■   Favorite tough guy moment of the month goes to the Seattle Storm’s Sue Bird, who helped her team to a WNBA title Wednesday night, playing with a protective mask over a broken nose sustained earlier in the game. Bird shrugged off the injury as just another in the countless broken noses she’s had in a 16-year pro career, raining threes in a finals-clinching win over Phoenix, scoring 14 points in the final six minutes.

As the league’s oldest player at 37, the two-time champ has flourished with this otherwise young team, a self-described “mother hen” for emerging stars such as league MVP Breanna Stewart. That’s a tough one to swallow here, considering I covered Bird in high school, when she transferred from the public school Syosset on Long Island to play for NYC powerhouse Christ the King, her earliest steps toward a UConn scholarship and No. 1 overall WNBA draft selection.

■   Count me in: The Limerick Leader newspaper of Ireland reports that the reigning All Ireland hurling champion team from Limerick will play in the third Fenway Hurling Classic Nov. 18 in Fenway Park. I happened to be in Ireland when Limerick held on for a heart-stopping win over Galway, and loved how my mother’s home city reveled in the county’s first win since 1973.

■   New NFL coaches went a combined 0-7 in Week 1? I know this job isn’t easy, but not a win among them? Lots of antsy owners out there.


Matt Patricia’s hideous 48-17 home loss to the Jets was the worst showing of all, and the tweet of the night went to my old colleague Dave Lennon of Newsday: “Roger Goodell is going to be wearing a T-shirt tomorrow with Matt Patricia sporting a clown nose.”

■   Hard not to pause Tuesday and remember 9/11 — where we were, whom we lost, how we changed, what a strong role sports played in holding us together in the aftermath.

For me, the lasting memory is a 29-hour drive home from Denver, where the previous night I’d covered my first game on the Giants beat. Stranded the next morning as airports across the nation closed, I joined colleagues Paul Schwartz of the New York Post, Neil Best of Newsday, and Kim Jones, then of the Newark Star Ledger and now of the NFL Network, to drive east.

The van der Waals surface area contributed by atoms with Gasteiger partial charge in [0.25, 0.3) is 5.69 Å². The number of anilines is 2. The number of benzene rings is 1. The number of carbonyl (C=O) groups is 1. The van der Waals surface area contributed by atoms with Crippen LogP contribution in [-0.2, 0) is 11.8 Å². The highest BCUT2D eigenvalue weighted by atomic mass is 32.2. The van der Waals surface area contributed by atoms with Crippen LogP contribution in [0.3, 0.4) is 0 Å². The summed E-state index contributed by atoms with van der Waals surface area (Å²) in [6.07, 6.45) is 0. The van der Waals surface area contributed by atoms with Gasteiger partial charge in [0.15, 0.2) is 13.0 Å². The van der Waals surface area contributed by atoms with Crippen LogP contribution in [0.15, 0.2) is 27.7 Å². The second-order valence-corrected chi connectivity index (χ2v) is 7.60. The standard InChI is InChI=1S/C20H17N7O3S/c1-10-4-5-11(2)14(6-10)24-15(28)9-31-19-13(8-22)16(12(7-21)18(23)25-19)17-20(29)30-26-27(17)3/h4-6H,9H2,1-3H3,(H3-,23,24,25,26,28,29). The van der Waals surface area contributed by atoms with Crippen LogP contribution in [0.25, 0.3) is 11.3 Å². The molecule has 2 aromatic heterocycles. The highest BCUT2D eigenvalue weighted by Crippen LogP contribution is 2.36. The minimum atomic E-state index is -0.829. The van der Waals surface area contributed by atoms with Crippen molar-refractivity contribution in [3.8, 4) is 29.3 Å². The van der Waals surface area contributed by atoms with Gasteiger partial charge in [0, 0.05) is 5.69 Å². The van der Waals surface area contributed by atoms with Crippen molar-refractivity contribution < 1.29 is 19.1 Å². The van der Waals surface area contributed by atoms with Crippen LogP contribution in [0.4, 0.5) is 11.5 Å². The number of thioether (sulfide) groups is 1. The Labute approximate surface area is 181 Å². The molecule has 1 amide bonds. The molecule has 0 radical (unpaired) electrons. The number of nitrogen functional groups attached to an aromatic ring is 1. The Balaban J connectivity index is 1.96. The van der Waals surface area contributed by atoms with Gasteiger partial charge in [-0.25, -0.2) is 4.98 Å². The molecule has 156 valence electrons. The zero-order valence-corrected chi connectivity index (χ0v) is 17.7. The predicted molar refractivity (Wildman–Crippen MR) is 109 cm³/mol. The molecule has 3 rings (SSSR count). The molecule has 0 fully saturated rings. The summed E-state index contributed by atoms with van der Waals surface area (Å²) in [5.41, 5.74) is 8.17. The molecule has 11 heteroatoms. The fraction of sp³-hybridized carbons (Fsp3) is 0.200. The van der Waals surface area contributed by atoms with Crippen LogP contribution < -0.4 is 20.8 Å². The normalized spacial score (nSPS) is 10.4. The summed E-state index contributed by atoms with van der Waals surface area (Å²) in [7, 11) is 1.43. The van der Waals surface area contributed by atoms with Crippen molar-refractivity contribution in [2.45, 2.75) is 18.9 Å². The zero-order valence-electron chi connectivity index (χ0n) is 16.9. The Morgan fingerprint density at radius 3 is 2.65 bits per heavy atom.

We were so oddly disconnected from real-time events, yet so connected to our hometowns as well. I remember Kim taking the first shift and driving for nearly 10 hours, recall Neil reciting the roster of the ’69 Mets to keep himself awake, remember Paul taking the last leg alone to return the car at LaGuardia airport (dropping the three of us in Newark).

And I remember so many grateful yet heartbroken tears as I pulled into my driveway, a day late to celebrate my son’s 11th birthday.

■   Book notes from a book nerd: I can’t wait to read Ian O’Connor’s upcoming “Belichick: The Making of the Greatest Football Coach of All Time” and just ordered Jeff Pearlman’s “Football for a Buck, The Crazy Rise and Crazier Demise of the USFL.”


But one lesser-known gem comes from former New York Daily Newser Hank Gola, called “City of Champions,” detailing how a small high school team from Garfield, N.J. (home of former NFLers Wayne Chrebet and Miles Austin) won a national championship between the shadows of two world wars. Gola also includes the great 1939 Brockton High School team.

Tara Sullivan is a Globe columnist. She can be reached at Follow her on Twitter @Globe_Tara.